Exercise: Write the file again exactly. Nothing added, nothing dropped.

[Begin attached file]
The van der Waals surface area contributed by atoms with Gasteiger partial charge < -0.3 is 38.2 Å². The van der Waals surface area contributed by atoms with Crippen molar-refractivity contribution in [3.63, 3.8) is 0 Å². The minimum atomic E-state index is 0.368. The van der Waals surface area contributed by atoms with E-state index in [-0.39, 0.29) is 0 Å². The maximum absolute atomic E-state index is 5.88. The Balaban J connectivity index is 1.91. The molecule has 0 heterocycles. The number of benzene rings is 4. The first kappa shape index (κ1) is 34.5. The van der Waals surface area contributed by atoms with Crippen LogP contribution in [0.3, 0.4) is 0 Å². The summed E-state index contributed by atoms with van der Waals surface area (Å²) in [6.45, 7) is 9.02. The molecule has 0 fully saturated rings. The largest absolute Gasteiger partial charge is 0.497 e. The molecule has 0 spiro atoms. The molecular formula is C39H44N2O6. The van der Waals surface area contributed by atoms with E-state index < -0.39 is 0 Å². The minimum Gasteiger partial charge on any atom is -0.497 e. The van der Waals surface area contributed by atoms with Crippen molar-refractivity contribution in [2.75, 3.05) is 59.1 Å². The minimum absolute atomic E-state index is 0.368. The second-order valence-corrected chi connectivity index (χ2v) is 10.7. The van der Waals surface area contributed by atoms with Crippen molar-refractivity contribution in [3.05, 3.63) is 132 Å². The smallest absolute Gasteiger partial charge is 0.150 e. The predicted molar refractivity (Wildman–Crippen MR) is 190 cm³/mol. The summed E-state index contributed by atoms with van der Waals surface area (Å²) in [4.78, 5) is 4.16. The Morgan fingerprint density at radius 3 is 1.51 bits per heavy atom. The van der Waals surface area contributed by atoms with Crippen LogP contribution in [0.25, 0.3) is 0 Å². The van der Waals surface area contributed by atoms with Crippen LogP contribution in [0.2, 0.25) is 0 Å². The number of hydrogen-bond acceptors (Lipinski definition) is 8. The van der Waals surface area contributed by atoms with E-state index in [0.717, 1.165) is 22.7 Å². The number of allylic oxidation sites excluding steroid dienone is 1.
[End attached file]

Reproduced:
The van der Waals surface area contributed by atoms with Gasteiger partial charge < -0.3 is 38.2 Å². The van der Waals surface area contributed by atoms with Crippen molar-refractivity contribution in [3.63, 3.8) is 0 Å². The minimum atomic E-state index is 0.368. The van der Waals surface area contributed by atoms with E-state index in [-0.39, 0.29) is 0 Å². The maximum absolute atomic E-state index is 5.88. The Balaban J connectivity index is 1.91. The molecule has 0 heterocycles. The number of benzene rings is 4. The first kappa shape index (κ1) is 34.5. The van der Waals surface area contributed by atoms with Crippen LogP contribution in [0.3, 0.4) is 0 Å². The summed E-state index contributed by atoms with van der Waals surface area (Å²) in [6.45, 7) is 9.02. The molecule has 0 fully saturated rings. The largest absolute Gasteiger partial charge is 0.497 e. The molecule has 0 spiro atoms. The molecular formula is C39H44N2O6. The van der Waals surface area contributed by atoms with E-state index < -0.39 is 0 Å². The minimum Gasteiger partial charge on any atom is -0.497 e. The van der Waals surface area contributed by atoms with Crippen molar-refractivity contribution in [2.75, 3.05) is 59.1 Å². The minimum absolute atomic E-state index is 0.368. The second-order valence-corrected chi connectivity index (χ2v) is 10.7. The van der Waals surface area contributed by atoms with Crippen molar-refractivity contribution in [3.05, 3.63) is 132 Å². The smallest absolute Gasteiger partial charge is 0.150 e. The predicted molar refractivity (Wildman–Crippen MR) is 190 cm³/mol. The summed E-state index contributed by atoms with van der Waals surface area (Å²) in [4.78, 5) is 4.16. The Morgan fingerprint density at radius 3 is 1.51 bits per heavy atom. The van der Waals surface area contributed by atoms with Crippen LogP contribution in [0.25, 0.3) is 0 Å². The van der Waals surface area contributed by atoms with Crippen LogP contribution in [0.2, 0.25) is 0 Å². The number of hydrogen-bond acceptors (Lipinski definition) is 8. The van der Waals surface area contributed by atoms with E-state index in [0.717, 1.165) is 22.7 Å². The number of allylic oxidation sites excluding steroid dienone is 1.